Away we go, passport control queues, ‘How Long Are You Planning In the United States Ma’am’ and sometimes ‘Welcome Home’ (when I’m in South Africa) but mostly ‘Please Look Directly At the Camera’ and ‘Four Fingers on Your Left Hand Here Please’ – the flurry of coats and bags and belts and restricted areas, visa requirements, taxi lines, hustling bag handlers, checking in, finding wifi and adjusting the body clock. There is an expectation, a calm order in the chaos tightly wound beneath all of the hustle and bustle. I find it very reassuring because compared to my day to day as a parent its predictable. If things go wrong there’s travel agents and insurance and teams to help. Not so at 3am back home in London when fevers top 40 degrees, the calpol is running low and no one can find the asthma pumps

Its been 3 years since we have been lucky enough to find ourselves here, parents. We have found our own ways to manage the night time crisis, tag team the pick ups and drop offs, the day to day hum drum minutiae that comes together to make a family tick, although never like clockwork – and unique in its quiet rhythm. It’s that off beat singularity that surprised me. I had assumed that we are more similar than different, and at the heart of it we probably are. In that we love our kids. We’ll do irrational, crazy stupid things for them, that sleep deprivation fucks us all up, that nothing is as we expected to be. Sometimes its better. And sometimes its not. But we share the first smiles, first steps, first milestones together. We can count on sharing birthday cakes at parties, and moan about nursery fees, and fret about schools, we do this together, at roughly the same time. Comparing notes.

Until we don’t.

We noticed Sam wasn’t picking up language at the same rate as his peers around the 20 month mark. I wrote it off as being a Super Tiger mother who was expecting far too much of her toddler son. When he refused to engage in playgroup activities, preferring to investigate the out of bounds church offices, or to just literally try to climb the walls – I told myself he was probably shy and introverted and just didn’t like new people. And when he bolted off into the sunset without even a backward glance at literally any given opportunity I scoffed and said he was incredibly confident and independent and my weren’t we doing a marvelous job at making him feel secure. He wasn’t making eye contact because he was shy, and therefore not interested in strangers. He was used to us anticipating his needs so didn’t need to speak. He was, just Sam. And all of this is just my very normal parent anxiety

And it is. Until it wasn’t.

We met the Pediatrician who diagnosed significant speech delay with attention/social & communication difficulties. And so began the building of The File (all parents of SEN kids will have one, or a drawer, or an entire wing dedicated to the paperwork). I still can’t read the first report without feeling queasy. Its blunt and medical and objective. Which as a parent you can never be about your kid.

We were referred for everything and introduced to ALL OF THE TEAMS. A few were exhausting – OT (rejected once, appealed, waited a year, jury’s out), and Audiology, (four appointments where he refused to wear headphones, ironically he loves them now). There are others who are nothing short of my personal heroes, our amazing Speech & Language Therapy team, which we would be lost without but who we can NEVER call (its like that episode in SATC… she can reach me, but I can never get her…).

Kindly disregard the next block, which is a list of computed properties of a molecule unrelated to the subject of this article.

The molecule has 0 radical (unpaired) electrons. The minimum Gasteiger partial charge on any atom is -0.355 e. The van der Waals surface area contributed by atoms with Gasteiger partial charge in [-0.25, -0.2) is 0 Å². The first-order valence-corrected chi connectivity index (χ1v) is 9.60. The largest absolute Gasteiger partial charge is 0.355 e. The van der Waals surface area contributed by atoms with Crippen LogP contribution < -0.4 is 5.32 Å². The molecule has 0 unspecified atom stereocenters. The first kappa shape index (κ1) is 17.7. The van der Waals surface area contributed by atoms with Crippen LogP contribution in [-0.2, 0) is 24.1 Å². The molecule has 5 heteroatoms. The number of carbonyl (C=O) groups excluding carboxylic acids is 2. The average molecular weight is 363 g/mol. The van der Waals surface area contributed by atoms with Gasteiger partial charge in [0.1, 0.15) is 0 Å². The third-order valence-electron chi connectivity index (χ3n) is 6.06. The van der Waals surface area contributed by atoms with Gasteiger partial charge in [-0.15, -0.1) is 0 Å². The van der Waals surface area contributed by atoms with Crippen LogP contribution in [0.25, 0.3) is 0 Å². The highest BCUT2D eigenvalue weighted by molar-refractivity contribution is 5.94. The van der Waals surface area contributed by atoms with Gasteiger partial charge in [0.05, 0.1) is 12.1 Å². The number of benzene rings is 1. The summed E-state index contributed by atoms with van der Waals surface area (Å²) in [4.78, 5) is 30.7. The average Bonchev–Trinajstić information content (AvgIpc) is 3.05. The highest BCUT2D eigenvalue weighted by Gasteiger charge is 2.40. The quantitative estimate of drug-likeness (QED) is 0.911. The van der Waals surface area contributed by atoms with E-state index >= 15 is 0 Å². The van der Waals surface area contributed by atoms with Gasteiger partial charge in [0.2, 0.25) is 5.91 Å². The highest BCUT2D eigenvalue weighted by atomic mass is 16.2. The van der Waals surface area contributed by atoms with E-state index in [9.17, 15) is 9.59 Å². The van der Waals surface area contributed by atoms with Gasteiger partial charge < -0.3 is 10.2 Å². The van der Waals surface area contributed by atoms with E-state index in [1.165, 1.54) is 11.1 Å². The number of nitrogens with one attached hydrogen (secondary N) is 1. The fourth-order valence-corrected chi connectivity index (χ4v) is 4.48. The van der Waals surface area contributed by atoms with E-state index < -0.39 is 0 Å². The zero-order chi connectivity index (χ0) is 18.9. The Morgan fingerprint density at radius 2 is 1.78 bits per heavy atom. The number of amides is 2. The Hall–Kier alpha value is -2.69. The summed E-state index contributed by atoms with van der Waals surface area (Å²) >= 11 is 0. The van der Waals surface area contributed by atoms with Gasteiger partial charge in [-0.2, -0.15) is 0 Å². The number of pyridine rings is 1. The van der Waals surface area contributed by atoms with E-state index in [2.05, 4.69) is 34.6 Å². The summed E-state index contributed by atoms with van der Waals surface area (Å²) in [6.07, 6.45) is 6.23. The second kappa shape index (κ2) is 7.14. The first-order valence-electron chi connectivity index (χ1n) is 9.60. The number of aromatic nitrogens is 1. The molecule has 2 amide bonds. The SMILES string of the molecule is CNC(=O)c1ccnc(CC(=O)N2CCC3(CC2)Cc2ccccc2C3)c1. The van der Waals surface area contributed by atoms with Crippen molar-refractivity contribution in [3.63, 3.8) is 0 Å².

Not forgetting the secret SWAT team that appeared out of nowhere -the brilliant Early Years Inclusivity Team who have coached, cajoled, answered stupid queries and fought battles for us with nurseries and waiting lists and impossible switchboards.

All of this has been happening over the past year, mainly behind the scenes, between the usual routines of work and childcare and college. I have been lucky enough to have had a very supportive & flexible work place and a self employed husband so we can just about keep up with the barrage of admin that comes with each department at each stage. But its taken me a year to get my head around the parenthood that we have found ourselves in. My head is still catching up with the reality of where we are now. A feeling not dissimilar to jet lag.

So where are we?

We’re not sure. Its not where we expected to be. But its not without its charms. Sam adores his speech therapist and is making huge progress every day. He is so damn smart. He loves his nursery and drives them crazy by refusing their lunches and demanding jam sandwiches. He gets all his pronouns wrong which is hilarious and his echolalia makes for interesting listening – it like having a spy at nursery. He’s obsessed with colours, letters, shapes, numbers and fascinated with words – like hes making up for lost time. He wants nothing more than to jump on trampolines and chase his pals while shouting. He loves cuddles and lemon yoghurt, diggers and the 182 bus to Brent Cross. His laugh is magical, and he laughs often.

The CAMHS team assessed him for ASD today and we’ll know more on May 22nd. But whatever the outcome, if this year has taught me anything its that help has come from unexpected places. That there are extraordinary people both health professional and friends who will listen to me cry about ‘labels’ and gently remind me that the more information we have, the more we can share with others to help them understand Sam. That the fear is of the unknown. That people will surprise me. Friends (online and IRL) who will educate me about policy and politics. They will text me their experiences warts and all to give me the heads up on what not to do, and what all the acronyms mean. My mini guide book on WhatsApp. You know who you are. Thank you.

Next up. Choosing a school. The fasten seatbelt signs are now on.